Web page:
Portland State reinstates Chiron Studies

Portland State officially announced that beginning in winter 2015, three Chiron Studies courses will be offered through University Studies. These courses are taught by students and aided with faculty oversight. The courses will be available for eligible undergraduate and graduate students for credit toward their degrees.

The classes available are Citizen Journalism, Writing Through Guided Meditation and Eating in the 21st Century.

Leona Kindermann, a student with prior involvement with Chiron Studies, will lead the Eating in the 21st Century course.

“It is an incredible opportunity. As someone who grew up with two professors [as parents], I have always been drawn to the classroom,” Kindermann said in an email.

The course will study the internal and external powers that influence our eating habits, such as culture, advertising and media. It will also work toward deconstructing one’s internal relationship with food, in terms of history, upbringing and connotations. Students will then be able to implement acquired skills in order to eat mindfully, understand ingredients and food labels and recognize how one’s choice in food can affect the community and the world at large.

Dr. Yves Labissiere, interim director for University Studies at PSU, began working in the program in 1996. With an established background in social psychology, he is also a faculty member for the School of Community Health.

“I support this endeavor. It is another example of students owning their education, owning their knowledge, owning the process and that is what we are about. It has served already lots and lots of students and I think with the right support we will blossom,” Labissiere said.

Chiron Studies began at PSU in 1968 and accumulated a widespread praise from the student body and community for the program’s dedication and success for nearly 50 years. These courses are unique, as they are constructed, proposed and taught by students. If the proposals are accepted, they are further developed by faculty, students and alumni.

This educational approach allows students the opportunity to take control of learning or teaching and earn credits doing so. During the term, the committee observes the courses, the progression of the student teachers and the adaptability of the learning bodies. In addition to a hands on experience for those teaching the courses, they are also reimbursed for their dedication, effort and materials.

“It is for academic programs like Chiron Studies that brought me to PSU; they offer diverse and distinctive learning experiences to not only the community and the school itself, but for the world at large, and I look forward to exploring the chances of getting involved in this program,” said first-year transfer student Nadine Boshey.

Chiron Studies has appealed to many students over the course of the program’s history at PSU—whether they’ve been involved in the past, or are just learning about the program for the first time. This program is not only about thinking and learning in the form of a new perspective, but rather to implement this new acquired knowledge in one’s everyday life, beyond the classroom environment.

“This program teaches skills that are translatable to a lot of other work I am doing, as the bi-weekly cohort meetings focused on inclusive education, building a learning community and facilitation skills,” Kindermann said.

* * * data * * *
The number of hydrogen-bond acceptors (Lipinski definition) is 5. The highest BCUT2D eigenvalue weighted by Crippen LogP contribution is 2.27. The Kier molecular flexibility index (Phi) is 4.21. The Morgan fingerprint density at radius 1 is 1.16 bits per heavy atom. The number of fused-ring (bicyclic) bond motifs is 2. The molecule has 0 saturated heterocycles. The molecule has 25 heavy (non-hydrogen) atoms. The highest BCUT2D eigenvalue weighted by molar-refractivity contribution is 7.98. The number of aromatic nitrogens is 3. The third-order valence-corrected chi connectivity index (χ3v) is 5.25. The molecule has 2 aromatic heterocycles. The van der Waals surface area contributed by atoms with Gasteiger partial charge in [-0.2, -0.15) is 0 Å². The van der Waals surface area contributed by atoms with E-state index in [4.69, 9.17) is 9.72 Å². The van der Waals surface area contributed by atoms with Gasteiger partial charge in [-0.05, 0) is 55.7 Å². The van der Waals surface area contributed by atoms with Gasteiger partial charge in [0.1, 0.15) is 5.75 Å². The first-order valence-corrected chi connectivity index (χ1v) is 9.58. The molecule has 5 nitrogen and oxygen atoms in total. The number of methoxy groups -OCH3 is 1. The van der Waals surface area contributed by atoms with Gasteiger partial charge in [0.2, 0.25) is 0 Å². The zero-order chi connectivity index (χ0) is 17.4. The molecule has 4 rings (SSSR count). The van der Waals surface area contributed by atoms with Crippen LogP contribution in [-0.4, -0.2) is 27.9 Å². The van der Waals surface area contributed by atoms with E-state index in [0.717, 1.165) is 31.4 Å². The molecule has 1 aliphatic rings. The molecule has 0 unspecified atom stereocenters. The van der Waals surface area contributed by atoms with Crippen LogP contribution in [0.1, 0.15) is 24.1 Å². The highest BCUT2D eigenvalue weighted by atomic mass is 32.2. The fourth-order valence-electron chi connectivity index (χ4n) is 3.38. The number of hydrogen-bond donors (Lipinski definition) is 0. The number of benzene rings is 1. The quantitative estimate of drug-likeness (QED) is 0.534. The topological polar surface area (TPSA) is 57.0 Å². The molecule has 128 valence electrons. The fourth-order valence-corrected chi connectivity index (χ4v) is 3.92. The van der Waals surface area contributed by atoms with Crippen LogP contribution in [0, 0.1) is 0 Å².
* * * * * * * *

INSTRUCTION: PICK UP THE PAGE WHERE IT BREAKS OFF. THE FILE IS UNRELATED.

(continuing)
At the close of 2012, PSU underwent a series of budget cuts, which ultimately led to the Office of Academic Affairs’ decision to revoke the program’s funding completely. This began what would be a three-year fight for justification toward the program.

Rozzell Medina became coordinator for Chiron Studies as an undergraduate student in 2010. When the budget was revoked, he remained confident in the program’s potential and survival, and began volunteering at the start of 2013 lasting until October of this year. He remains in the same post and said he’s glad to be paid again for his hard work.

“We have been working with University Studies on joining that academic department for over a year now, and while there are still logistics to work on, we are excited about the opportunities that collaboration is presenting,” Medina said.

“Chiron is an academic activity, and as such, ought to have the same kinds of oversight, assessment, direction and coordination as all of our academic curricula activities do,” Dr. Labissiere said.

In 2013, Chiron Studies directors appealed the administration with the hope that they would reconsider the previous decision to revoke funding. After spending several days reviewing the proposed agenda, administration again rejected and said they would work toward finding Chiron Studies a proper home among active programs.

As a result of the endless rallying, the tenacity to preserve the program and its widespread support, Chiron Studies advocates finally received positive results for their three years of hard work.

Dr. Labissiere said that there were many challenges with securing Chiron Studies. However, those who back the program did not let this deter them from continuing to advocate for the program.

“I think that Chiron Studies was a really nice fit. University Studies seeks to be a very dynamic curriculum; it aligns with the mission of the university, which is to “let knowledge serve the city,” and in that regard it really needs to be dynamic because it has to be current, updated and responding to the emergent needs of the local community and faculty expertise,” Dr. Labissiere said.

“When our budget was eliminated in 2012, we were in the midst of Chiron Studies’ most prosperous era in several decades, in terms of the number of students taking our classes. I hope that PSU students will rally around this wonderful program again now, so that we can pick up where we left off,” Medina said.